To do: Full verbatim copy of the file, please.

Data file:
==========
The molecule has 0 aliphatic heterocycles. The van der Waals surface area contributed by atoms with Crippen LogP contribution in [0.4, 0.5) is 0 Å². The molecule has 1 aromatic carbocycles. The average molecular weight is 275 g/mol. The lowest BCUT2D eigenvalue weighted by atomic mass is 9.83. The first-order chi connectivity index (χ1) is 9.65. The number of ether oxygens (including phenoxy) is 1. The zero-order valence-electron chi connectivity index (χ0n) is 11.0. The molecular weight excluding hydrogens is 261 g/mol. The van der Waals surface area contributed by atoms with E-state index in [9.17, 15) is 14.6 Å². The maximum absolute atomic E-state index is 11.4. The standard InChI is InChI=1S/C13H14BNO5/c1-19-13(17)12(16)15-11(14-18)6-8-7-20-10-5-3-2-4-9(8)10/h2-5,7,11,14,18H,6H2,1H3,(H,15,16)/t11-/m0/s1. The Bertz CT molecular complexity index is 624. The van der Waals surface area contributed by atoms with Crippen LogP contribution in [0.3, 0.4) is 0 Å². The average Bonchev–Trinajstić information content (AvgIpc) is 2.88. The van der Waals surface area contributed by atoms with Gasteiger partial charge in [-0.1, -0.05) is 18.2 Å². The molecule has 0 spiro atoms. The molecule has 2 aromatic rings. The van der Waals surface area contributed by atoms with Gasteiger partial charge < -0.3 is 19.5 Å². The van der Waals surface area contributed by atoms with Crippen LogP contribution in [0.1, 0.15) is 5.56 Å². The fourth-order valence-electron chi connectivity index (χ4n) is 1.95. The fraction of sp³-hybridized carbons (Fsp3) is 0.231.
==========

The molecule has 0 aliphatic heterocycles. The van der Waals surface area contributed by atoms with Crippen LogP contribution in [0.4, 0.5) is 0 Å². The molecule has 1 aromatic carbocycles. The average molecular weight is 275 g/mol. The lowest BCUT2D eigenvalue weighted by atomic mass is 9.83. The first-order chi connectivity index (χ1) is 9.65. The number of ether oxygens (including phenoxy) is 1. The zero-order valence-electron chi connectivity index (χ0n) is 11.0. The molecular weight excluding hydrogens is 261 g/mol. The van der Waals surface area contributed by atoms with E-state index in [9.17, 15) is 14.6 Å². The maximum absolute atomic E-state index is 11.4. The standard InChI is InChI=1S/C13H14BNO5/c1-19-13(17)12(16)15-11(14-18)6-8-7-20-10-5-3-2-4-9(8)10/h2-5,7,11,14,18H,6H2,1H3,(H,15,16)/t11-/m0/s1. The Bertz CT molecular complexity index is 624. The van der Waals surface area contributed by atoms with Crippen LogP contribution in [0.3, 0.4) is 0 Å². The average Bonchev–Trinajstić information content (AvgIpc) is 2.88. The van der Waals surface area contributed by atoms with Gasteiger partial charge in [-0.1, -0.05) is 18.2 Å². The molecule has 0 spiro atoms. The molecule has 2 aromatic rings. The van der Waals surface area contributed by atoms with Gasteiger partial charge < -0.3 is 19.5 Å². The van der Waals surface area contributed by atoms with Crippen LogP contribution in [0.1, 0.15) is 5.56 Å². The fourth-order valence-electron chi connectivity index (χ4n) is 1.95. The fraction of sp³-hybridized carbons (Fsp3) is 0.231.